Wednesday, January 4, 2017

UAH - first index with record warm 2016

if you don't count NCEP/NCAR. But UAH just scraped in, due to a drop of 0.21°C in December. I see Roy Spencer has now adopted the line "not statistically warmer". I guess we'll hear a lot of this. There will be indices that will never be "statistically warmer" while the temperatures go up and up.

Anyway, in previous years I have shown progressive record plots to show how the record has crept (or, sometimes recently, leapt) upward over the years. This year I wanted to take an advance peek. So I did a range of indices, infilling missing months with the minimum month for 2016. That is pretty conservative, although it would have overestimated UAH. I show the plots below. There is more explanation of the style here. This time I have headed the plots with an "Incomplete" and superimposed a pink cross if there was infilling. I'll maintain it, so when the results are all in, this will go away. Use the arrow buttons to flick through the datasets. I'll try to keep the most recent finalised showing first. With conservative infilling, all indices currently show a record, though some are close. Often, the margin is high if that for 2015 was low, and vice versa.

For the meaning of the headings, see the glossary here.


  1. Time to drain the swamp of these atmospheric scientists such as Spencer, Curry, and Lindzen. In terms of metrology, these satellite readings have been suspect all along. I have never seen a decent explanation for the calibration approach. From what I understand, a detected signal is all they receive and this detected signal has no automatic calibration or reference value that something like a mercury bulb thermometer has. So if the sensor amplification has changed over the course of time, there is no verifiable way of ever making sense of the trend.

    Yet, the intriguing element in the satellite time-series is the almost exaggerated way that the readings pick up the ENSO signal. ENSO is partly a differential effect and so is sensitive to relative changes. So that if keepers of the data ever tried to calibrate the satellite trend to match the surface records, the differential ENSO changes would go through the roof. Which means the ENSO signal would be even more exaggerated than it is now.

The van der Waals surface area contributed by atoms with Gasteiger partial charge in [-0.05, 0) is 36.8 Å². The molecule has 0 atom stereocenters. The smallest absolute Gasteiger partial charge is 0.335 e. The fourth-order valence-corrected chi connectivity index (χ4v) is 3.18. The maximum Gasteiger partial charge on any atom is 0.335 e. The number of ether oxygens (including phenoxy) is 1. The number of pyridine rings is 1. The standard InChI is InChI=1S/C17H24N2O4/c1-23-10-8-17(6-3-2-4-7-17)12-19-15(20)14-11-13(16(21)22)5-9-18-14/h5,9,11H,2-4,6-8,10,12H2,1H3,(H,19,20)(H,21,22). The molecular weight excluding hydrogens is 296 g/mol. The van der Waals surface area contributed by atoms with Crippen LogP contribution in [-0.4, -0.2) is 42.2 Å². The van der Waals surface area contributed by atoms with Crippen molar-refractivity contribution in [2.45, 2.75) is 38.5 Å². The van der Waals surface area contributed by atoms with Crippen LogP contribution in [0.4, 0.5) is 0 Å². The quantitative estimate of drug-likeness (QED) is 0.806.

Whatever calibration dance these guys have been doing all these years revolves around trying to make the magnitude of the ENSO signal look reasonable in comparison to the trend. I could probably take the raw satellite readings and do as good a calibration with much fewer lines of code by minimizing the ENSO errors. That's a standard approach in EE signal processing.

    And what would make it great is to incorporate my model for ENSO into the mix. It will still be a while before the consensus picks up the rather obvious Mathieu sloshing modulation that governs the ENSO cycles. As in Kalman filtering, having a good model for the noise allows the desired signal -- in this case the trend -- to be extracted much more readily.

    1. It's amazing that satellite-borne microwave soundings and their host of corrections and deconvolutions work even as well as they do to estimate atmospheric temperatures.

      But to persist year after year in claiming that they are more accurate/superior to ground-based methods shows that one is either wearing blinders or peddling disinformation.